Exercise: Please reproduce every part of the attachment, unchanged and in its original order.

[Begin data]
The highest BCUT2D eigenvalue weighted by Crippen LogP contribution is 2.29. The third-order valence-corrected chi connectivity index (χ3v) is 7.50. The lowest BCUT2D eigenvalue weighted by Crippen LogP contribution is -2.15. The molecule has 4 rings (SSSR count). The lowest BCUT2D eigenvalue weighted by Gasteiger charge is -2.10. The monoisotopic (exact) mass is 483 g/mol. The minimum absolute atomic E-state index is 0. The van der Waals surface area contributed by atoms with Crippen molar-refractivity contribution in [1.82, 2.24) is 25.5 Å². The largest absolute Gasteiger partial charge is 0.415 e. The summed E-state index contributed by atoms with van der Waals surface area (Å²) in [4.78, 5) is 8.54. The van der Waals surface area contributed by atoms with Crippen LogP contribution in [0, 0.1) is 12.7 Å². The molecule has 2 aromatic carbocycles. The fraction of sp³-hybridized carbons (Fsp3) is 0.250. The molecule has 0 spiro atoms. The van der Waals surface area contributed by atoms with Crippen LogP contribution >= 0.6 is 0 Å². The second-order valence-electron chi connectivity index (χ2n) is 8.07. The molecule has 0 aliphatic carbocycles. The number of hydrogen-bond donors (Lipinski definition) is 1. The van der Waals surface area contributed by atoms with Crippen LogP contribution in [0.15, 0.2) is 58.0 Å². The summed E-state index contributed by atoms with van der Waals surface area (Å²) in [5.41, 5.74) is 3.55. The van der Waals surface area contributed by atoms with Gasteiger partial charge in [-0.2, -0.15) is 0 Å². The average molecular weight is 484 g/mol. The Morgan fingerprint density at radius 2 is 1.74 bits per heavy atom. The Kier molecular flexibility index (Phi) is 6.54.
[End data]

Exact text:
The highest BCUT2D eigenvalue weighted by Crippen LogP contribution is 2.29. The third-order valence-corrected chi connectivity index (χ3v) is 7.50. The lowest BCUT2D eigenvalue weighted by Crippen LogP contribution is -2.15. The molecule has 4 rings (SSSR count). The lowest BCUT2D eigenvalue weighted by Gasteiger charge is -2.10. The monoisotopic (exact) mass is 483 g/mol. The minimum absolute atomic E-state index is 0. The van der Waals surface area contributed by atoms with Crippen molar-refractivity contribution in [1.82, 2.24) is 25.5 Å². The largest absolute Gasteiger partial charge is 0.415 e. The summed E-state index contributed by atoms with van der Waals surface area (Å²) in [4.78, 5) is 8.54. The van der Waals surface area contributed by atoms with Crippen LogP contribution in [0, 0.1) is 12.7 Å². The molecule has 2 aromatic carbocycles. The fraction of sp³-hybridized carbons (Fsp3) is 0.250. The molecule has 0 spiro atoms. The van der Waals surface area contributed by atoms with Crippen LogP contribution >= 0.6 is 0 Å². The second-order valence-electron chi connectivity index (χ2n) is 8.07. The molecule has 0 aliphatic carbocycles. The number of hydrogen-bond donors (Lipinski definition) is 1. The van der Waals surface area contributed by atoms with Crippen LogP contribution in [0.15, 0.2) is 58.0 Å². The summed E-state index contributed by atoms with van der Waals surface area (Å²) in [5.41, 5.74) is 3.55. The van der Waals surface area contributed by atoms with Gasteiger partial charge in [-0.2, -0.15) is 0 Å². The average molecular weight is 484 g/mol. The Morgan fingerprint density at radius 2 is 1.74 bits per heavy atom. The Kier molecular flexibility index (Phi) is 6.54.